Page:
“Black Panther” Movie Review


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     For all the sociopolitical importance bestowed on Marvel’s “Black Panther”, it should not be ignored that the 18th film in the Marvel Cinematic Universe is, yet again, successfully able to bring forth new characters into the larger story and allow them to flourish in ways most movie franchises can only dream of doing.  Using many of the same storytelling devices already proven successful when Marvel introduced audiences to the characters in “Guardians of the Galaxy”, director Ryan Coogler (“Creed”) brings to vivid and colorful life the isolated African country of Wakanda, continuing the story of King T’Challa (Chadwick Boseman), who was introduced in 2016’s “Captain America: Civil War” as the Black Panther.  And interestingly enough, there are so many outstanding and memorable characters throughout the film, that T’Challa himself has a bit of a problem maintaining the audience’s full attention.  There is just so much to see, explore, and experience.

     As is explained in the film’s prologue, Wakanda is an African nation whose land was long ago struck by a meteor containing an otherworldly ore called Vibranium, which is mined and used by its people to help create the advanced technology we see throughout the many sequences in the film taking place there.  The metal is responsible for everything from the ships and weapons that make up the nation’s defenses, to the energy absorbent suit the Black Panther himself wears when taking on missions in his country’s name.  Strangely enough; however, the country has isolated itself from the rest of Africa and the world, recognized by other nations as a third world country comprised of poor farmers and nothing more.  But what is found within their borders is a country flourishing with the kind of riches and technology one would compare to the grandest of cities seen only in a science fiction film, rather than the present day.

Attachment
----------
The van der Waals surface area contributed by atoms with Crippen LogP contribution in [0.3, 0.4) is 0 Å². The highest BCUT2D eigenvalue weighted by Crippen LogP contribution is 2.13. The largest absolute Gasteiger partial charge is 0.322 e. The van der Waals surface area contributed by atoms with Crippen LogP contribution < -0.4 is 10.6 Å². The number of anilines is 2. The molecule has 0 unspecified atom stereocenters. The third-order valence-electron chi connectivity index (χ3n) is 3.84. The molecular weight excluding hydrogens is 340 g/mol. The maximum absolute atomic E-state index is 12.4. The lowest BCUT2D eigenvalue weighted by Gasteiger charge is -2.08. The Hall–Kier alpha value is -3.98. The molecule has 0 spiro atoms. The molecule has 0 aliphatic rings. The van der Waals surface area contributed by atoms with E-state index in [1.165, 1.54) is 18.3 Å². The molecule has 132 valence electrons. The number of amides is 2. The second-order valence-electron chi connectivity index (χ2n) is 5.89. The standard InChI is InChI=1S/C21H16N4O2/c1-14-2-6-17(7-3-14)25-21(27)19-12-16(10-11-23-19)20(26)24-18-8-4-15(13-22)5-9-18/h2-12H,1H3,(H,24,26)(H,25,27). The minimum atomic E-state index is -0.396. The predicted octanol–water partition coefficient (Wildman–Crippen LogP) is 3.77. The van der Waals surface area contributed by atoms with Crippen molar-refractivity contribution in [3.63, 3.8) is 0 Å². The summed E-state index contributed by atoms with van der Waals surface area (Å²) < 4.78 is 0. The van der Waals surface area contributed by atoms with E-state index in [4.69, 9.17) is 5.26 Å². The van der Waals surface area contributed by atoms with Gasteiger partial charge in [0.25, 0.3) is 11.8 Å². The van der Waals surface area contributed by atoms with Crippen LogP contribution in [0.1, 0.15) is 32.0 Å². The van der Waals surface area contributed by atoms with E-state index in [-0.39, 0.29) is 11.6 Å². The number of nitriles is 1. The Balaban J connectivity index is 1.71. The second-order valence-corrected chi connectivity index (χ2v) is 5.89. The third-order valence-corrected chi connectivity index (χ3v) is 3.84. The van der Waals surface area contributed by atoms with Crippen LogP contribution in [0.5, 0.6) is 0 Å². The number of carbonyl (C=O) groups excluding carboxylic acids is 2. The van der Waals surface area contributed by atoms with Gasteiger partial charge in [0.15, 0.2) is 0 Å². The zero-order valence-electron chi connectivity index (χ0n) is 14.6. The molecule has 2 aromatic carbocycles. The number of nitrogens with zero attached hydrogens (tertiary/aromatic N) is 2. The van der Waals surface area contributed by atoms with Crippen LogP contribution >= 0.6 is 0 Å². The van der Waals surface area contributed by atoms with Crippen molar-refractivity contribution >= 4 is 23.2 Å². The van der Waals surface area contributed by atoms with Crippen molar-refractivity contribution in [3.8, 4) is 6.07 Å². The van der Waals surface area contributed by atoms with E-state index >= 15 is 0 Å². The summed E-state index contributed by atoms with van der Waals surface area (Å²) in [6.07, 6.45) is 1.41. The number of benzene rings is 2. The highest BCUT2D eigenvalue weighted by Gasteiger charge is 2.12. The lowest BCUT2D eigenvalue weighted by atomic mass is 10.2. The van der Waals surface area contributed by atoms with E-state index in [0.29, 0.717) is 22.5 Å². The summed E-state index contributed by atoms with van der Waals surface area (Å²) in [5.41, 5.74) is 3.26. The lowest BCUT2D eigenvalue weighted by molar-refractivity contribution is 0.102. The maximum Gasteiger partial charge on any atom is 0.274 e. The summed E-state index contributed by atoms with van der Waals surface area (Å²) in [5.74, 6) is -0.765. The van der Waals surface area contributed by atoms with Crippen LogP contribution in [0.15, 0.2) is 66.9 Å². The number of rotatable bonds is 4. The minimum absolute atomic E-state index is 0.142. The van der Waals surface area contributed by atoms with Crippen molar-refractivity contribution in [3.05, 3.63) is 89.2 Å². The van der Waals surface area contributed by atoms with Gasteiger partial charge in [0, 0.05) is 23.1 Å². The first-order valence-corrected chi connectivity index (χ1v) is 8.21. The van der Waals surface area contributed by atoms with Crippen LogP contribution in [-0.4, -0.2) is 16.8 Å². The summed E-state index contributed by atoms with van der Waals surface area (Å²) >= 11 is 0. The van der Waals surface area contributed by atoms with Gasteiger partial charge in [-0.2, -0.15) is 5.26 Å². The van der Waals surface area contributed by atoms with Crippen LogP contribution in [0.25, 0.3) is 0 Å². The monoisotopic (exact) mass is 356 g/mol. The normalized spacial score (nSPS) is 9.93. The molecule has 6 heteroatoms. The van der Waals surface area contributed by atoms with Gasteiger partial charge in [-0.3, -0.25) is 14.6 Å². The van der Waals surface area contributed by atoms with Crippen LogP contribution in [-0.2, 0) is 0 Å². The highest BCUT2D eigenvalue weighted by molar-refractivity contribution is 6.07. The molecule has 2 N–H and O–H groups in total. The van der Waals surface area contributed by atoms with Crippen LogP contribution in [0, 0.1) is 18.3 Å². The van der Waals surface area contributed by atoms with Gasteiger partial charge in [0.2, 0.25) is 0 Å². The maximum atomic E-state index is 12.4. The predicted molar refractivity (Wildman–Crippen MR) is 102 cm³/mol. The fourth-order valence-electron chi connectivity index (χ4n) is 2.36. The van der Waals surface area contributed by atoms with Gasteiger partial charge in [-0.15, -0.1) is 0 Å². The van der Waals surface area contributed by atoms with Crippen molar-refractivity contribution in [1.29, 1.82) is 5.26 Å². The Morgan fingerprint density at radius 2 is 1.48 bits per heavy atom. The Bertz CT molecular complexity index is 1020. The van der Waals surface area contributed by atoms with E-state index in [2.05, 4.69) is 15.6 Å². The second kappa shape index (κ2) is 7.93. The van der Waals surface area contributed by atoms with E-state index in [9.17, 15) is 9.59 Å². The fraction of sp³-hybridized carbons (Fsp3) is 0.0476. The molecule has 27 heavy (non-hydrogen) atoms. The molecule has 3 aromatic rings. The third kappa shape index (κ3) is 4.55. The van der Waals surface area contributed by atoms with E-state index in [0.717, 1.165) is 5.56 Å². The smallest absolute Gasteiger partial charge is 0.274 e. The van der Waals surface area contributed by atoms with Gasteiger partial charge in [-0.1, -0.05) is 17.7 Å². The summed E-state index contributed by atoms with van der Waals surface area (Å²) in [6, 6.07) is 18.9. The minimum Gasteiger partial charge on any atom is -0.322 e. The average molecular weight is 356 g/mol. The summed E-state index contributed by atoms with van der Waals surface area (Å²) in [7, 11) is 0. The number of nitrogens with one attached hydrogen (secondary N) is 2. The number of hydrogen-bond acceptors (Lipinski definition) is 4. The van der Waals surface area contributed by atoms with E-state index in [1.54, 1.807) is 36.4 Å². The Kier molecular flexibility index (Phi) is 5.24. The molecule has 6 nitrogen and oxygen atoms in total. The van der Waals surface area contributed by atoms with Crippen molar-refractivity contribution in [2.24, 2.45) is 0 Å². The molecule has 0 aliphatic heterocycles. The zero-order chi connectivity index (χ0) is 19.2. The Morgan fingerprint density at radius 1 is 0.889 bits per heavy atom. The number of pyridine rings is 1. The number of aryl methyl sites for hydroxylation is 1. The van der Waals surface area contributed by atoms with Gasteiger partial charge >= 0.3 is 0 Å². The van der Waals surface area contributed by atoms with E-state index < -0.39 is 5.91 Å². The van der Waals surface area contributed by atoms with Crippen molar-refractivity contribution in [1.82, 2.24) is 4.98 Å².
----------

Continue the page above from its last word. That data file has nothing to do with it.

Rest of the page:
Within its borders, the people who make up the country speak frequently of protecting their way of life, never allowing outsiders in, nor divulging the power they possess.  Coogler, and co-screenwriter Joe Robert Cole, have conceived an emotionally charged story that exposes the cracks within Wakanda’s isolationist structure and the fact they, like all countries, have secrets in their past which they go to great lengths to keep that way.  All of this didn’t prevent an arms dealer named Ulysses Klaue (Andy Serkis) from infiltrating Wakanda and stealing a piece of their precious metal, which he in turn uses to create a powerful weapon for his own exploits.  He also set off an explosion, killing thousands and leaving a price on his head that many within the Wankanda inner circle plan on having him pay for with his life.